Aboriginal Leader Warren Mundine Tells Australians to Grow Up and Go Nuclear


Warren Mundine says it’s time to grow up and go nuclear.


STT tends to leave the debate about global warming or ‘climate change’ to others.

However, STT has always thought that if man-made CO2 emissions really were destroying the planet, then sensible governments would have moved to build nuclear power plants from the moment the Chicken Littles started wailing about the heavens collapsing.

The French generate over 75% of their sparks using nukes – and have used nuclear power – without any serious incident – for over 50 years: the first plant kicked off in 1962.

Nuclear power is the only stand-alone thermal power source that is base-load and which does not emit CO2 emissions when generating power. And it’s a whole lot safer than wind power, with its with million strong fleet of bat-chomping, bird slicing, blade-chuckingpyrotechnic, sonic-torture devices.

The wind industry has been flapping about for not much more than 20 years (producing a trickle of unreliable power, even today) and has killed more than 160 people; nuclear power has been a serious contender for over 50 years and (in a single accident at a military facility, Chernobyl) killed 56, most of whom were fire or rescue workers (see our post here). Despite the frenzied reaction to the Fukushima incident – a result of damage caused when a monster tsunami knocked out the power plant’s power supply – not one single soul was lost during the incident or in the 5 years since.

Then there is the, not so minor, matter of the safety provided to families, the aged and the infirm who rely upon air-conditioners to keep them from boiling in summer or freezing in winter; and, in particular, those on life support (whether at home or in hospital) for whom power is truly a matter of life and death.

In South Australia there is a growing cohort who have experienced what it is to live with an erratic and chaotic power supply, due to its ludicrous attempt to run on sunshine and breezes.

Beyond mere survival, secure, reliable and affordable electricity is the very essence of economic growth, the creation of jobs and human welfare.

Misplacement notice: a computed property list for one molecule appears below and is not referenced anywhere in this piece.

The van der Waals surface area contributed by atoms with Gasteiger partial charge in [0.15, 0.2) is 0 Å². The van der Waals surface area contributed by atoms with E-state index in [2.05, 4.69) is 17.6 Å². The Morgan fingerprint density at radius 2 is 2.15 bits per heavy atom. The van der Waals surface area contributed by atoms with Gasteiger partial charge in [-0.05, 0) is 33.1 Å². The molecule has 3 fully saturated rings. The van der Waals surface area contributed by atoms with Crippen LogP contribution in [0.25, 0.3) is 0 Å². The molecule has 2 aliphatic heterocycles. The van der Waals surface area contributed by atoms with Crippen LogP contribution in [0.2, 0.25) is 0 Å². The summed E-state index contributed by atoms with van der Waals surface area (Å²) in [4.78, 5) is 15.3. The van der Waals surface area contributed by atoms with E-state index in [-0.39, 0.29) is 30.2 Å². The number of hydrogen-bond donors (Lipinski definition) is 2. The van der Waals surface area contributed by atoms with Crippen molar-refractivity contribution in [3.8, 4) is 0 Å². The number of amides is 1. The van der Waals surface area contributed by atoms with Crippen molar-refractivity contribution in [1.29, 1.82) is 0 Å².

For one group of Australians, obtaining jobs and enjoying the confidence, esteem, social status and income that comes with meaningful employment is – all too often – an existential challenge.

Aboriginal Australians suffer lower rates of literacy, higher rates of unemployment, incarceration, infant mortality and entrenched poverty than the population as a whole. There are plenty of historical reasons why that is the case, however this is not the time or place to debate them.

What encourages STT, however is that there are plenty of Aboriginal men and women who are keen to relegate those pitiful statistics to history. Leaders like Warren Mundine.

Warren is as clever as he is passionate about advancing Aboriginal interests, through education, training and employment opportunities. He has worked tirelessly at every level of government to improve the position of an often forgotten and downtrodden people.

Alive to the fact that the outcomes for many Aboriginal people depends upon vibrant, regional economies – which are often driven by power-hungry mines or mineral processors – Warren has identified crippling power costs and unreliable power delivery as impediments to a brighter future for his people.

Demonstrating a political intellect and maturity clearly missing amongst Australia’s political and media class, Warren has come out with an obvious call for Australia to grow up and go nuclear. We applaud him for both his common sense and his courage.

It makes sense to put nuclear into our power mix
The Australian
Nyunggai Warren Mundine
16 February 2017

Technologically advanced, prosperous and mineral-rich, Australia shouldn’t be having an energy crisis. Shifting to renewable electricity and closing traditional power plants is to blame.

Nationally about 14.5 per cent of Australia’s electricity comes from renewables, about 7.5 per cent from wind and solar. But several state governments are targeting 40 to 50 per cent. Labor wants 50 per cent. Federal schemes also force conventional power stations to buy renewable energy certificates, effectively redistributing funds from traditional power plants to wind farm operators.